|ZFIN ID: ZDB-PUB-170707-3|
Differences in neural crest sensitivity to ethanol account for the infrequency of anterior segment defects in the eye compared with craniofacial anomalies in a zebrafish model of fetal alcohol syndrome
Eason, J., Williams, A.L., Chawla, B., Apsey, C., Bohnsack, B.L.
|Source:||Birth defects research 109(15): 1212-1227 (Journal)|
|Registered Authors:||Bohnsack, Brenda, Eason, Jessica, Williams, Antionette|
|Keywords:||anterior segment, congenital eye disease, ethanol, eye development, fetal alcohol syndrome, neural crest, superoxide dismutase|
|PubMed:||28681995 Full text @ Birth Defects Res|
Eason, J., Williams, A.L., Chawla, B., Apsey, C., Bohnsack, B.L. (2017) Differences in neural crest sensitivity to ethanol account for the infrequency of anterior segment defects in the eye compared with craniofacial anomalies in a zebrafish model of fetal alcohol syndrome. Birth defects research. 109(15):1212-1227.
Background Ethanol (ETOH) exposure during pregnancy is associated with craniofacial and neurologic abnormalities, but infrequently disrupts the anterior segment of the eye. In these studies, we used zebrafish to investigate differences in the teratogenic effect of ETOH on craniofacial, periocular, and ocular neural crest.
Methods Zebrafish eye and neural crest development was analyzed by means of live imaging, TUNEL (terminal deoxynucleotidyl transferase dUTP nick end labeling) assay, immunostaining, detection of reactive oxygen species, and in situ hybridization.
Results Our studies demonstrated that foxd3-positive neural crest cells in the periocular mesenchyme and developing eye were less sensitive to ETOH than sox10-positive craniofacial neural crest cells that form the pharyngeal arches and jaw. ETOH increased apoptosis in the retina, but did not affect survival of periocular and ocular neural crest cells. ETOH also did not increase reactive oxygen species within the eye. In contrast, ETOH increased ventral neural crest apoptosis and reactive oxygen species production in the facial mesenchyme. In the eye and craniofacial region, sod2 showed high levels of expression in the anterior segment and in the setting of Sod2 knockdown, low levels of ETOH decreased migration of foxd3-positive neural crest cells into the developing eye. However, ETOH had minimal effect on the periocular and ocular expression of transcription factors (pitx2 and foxc1) that regulate anterior segment development.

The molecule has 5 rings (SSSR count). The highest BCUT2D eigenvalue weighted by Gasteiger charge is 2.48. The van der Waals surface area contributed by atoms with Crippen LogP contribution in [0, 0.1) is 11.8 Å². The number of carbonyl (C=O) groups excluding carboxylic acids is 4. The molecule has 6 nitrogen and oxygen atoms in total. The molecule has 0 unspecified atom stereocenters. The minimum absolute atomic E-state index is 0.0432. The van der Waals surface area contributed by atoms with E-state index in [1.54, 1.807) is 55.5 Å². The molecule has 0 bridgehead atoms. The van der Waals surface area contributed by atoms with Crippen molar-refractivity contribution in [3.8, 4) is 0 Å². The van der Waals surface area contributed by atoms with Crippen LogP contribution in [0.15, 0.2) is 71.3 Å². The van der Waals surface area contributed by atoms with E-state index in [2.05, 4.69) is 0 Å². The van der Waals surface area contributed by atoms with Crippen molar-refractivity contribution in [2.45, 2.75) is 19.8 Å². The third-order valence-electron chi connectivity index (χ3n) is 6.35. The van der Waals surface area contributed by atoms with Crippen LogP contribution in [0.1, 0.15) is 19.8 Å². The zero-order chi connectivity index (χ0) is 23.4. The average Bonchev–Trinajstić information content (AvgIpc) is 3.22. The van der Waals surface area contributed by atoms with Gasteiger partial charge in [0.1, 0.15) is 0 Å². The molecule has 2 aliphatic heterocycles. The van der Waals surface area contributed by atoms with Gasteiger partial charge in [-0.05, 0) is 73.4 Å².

Conclusion Neural crest cells contributing to the anterior segment of the eye exhibit increased ability to withstand ETOH-induced oxidative stress and apoptosis. These studies explain the rarity of anterior segment dysgenesis despite the frequent craniofacial abnormalities in fetal alcohol syndrome. Birth Defects Research, 2017. © 2017 Wiley Periodicals, Inc.